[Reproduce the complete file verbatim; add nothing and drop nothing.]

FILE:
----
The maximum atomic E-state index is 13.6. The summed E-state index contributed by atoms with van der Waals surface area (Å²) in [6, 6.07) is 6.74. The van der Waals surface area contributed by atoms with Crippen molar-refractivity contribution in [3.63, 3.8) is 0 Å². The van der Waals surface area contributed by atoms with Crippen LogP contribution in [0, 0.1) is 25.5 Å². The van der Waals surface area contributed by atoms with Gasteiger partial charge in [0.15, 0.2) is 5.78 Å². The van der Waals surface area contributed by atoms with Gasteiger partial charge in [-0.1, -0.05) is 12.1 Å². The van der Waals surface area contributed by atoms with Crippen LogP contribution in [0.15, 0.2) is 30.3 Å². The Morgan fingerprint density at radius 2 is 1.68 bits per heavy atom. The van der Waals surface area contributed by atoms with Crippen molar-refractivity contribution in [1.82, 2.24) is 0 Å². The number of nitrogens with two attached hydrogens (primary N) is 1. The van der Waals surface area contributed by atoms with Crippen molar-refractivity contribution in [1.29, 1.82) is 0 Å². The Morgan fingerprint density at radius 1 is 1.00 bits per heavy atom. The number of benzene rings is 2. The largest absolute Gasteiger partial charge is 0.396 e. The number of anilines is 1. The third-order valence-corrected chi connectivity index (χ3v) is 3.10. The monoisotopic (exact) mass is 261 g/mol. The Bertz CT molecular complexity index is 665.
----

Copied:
The maximum atomic E-state index is 13.6. The summed E-state index contributed by atoms with van der Waals surface area (Å²) in [6, 6.07) is 6.74. The van der Waals surface area contributed by atoms with Crippen molar-refractivity contribution in [3.63, 3.8) is 0 Å². The van der Waals surface area contributed by atoms with Crippen LogP contribution in [0, 0.1) is 25.5 Å². The van der Waals surface area contributed by atoms with Gasteiger partial charge in [0.15, 0.2) is 5.78 Å². The van der Waals surface area contributed by atoms with Gasteiger partial charge in [-0.1, -0.05) is 12.1 Å². The van der Waals surface area contributed by atoms with Crippen LogP contribution in [0.15, 0.2) is 30.3 Å². The Morgan fingerprint density at radius 2 is 1.68 bits per heavy atom. The van der Waals surface area contributed by atoms with Crippen molar-refractivity contribution in [1.82, 2.24) is 0 Å². The number of nitrogens with two attached hydrogens (primary N) is 1. The van der Waals surface area contributed by atoms with Crippen molar-refractivity contribution in [1.29, 1.82) is 0 Å². The Morgan fingerprint density at radius 1 is 1.00 bits per heavy atom. The number of benzene rings is 2. The largest absolute Gasteiger partial charge is 0.396 e. The number of anilines is 1. The third-order valence-corrected chi connectivity index (χ3v) is 3.10. The monoisotopic (exact) mass is 261 g/mol. The Bertz CT molecular complexity index is 665.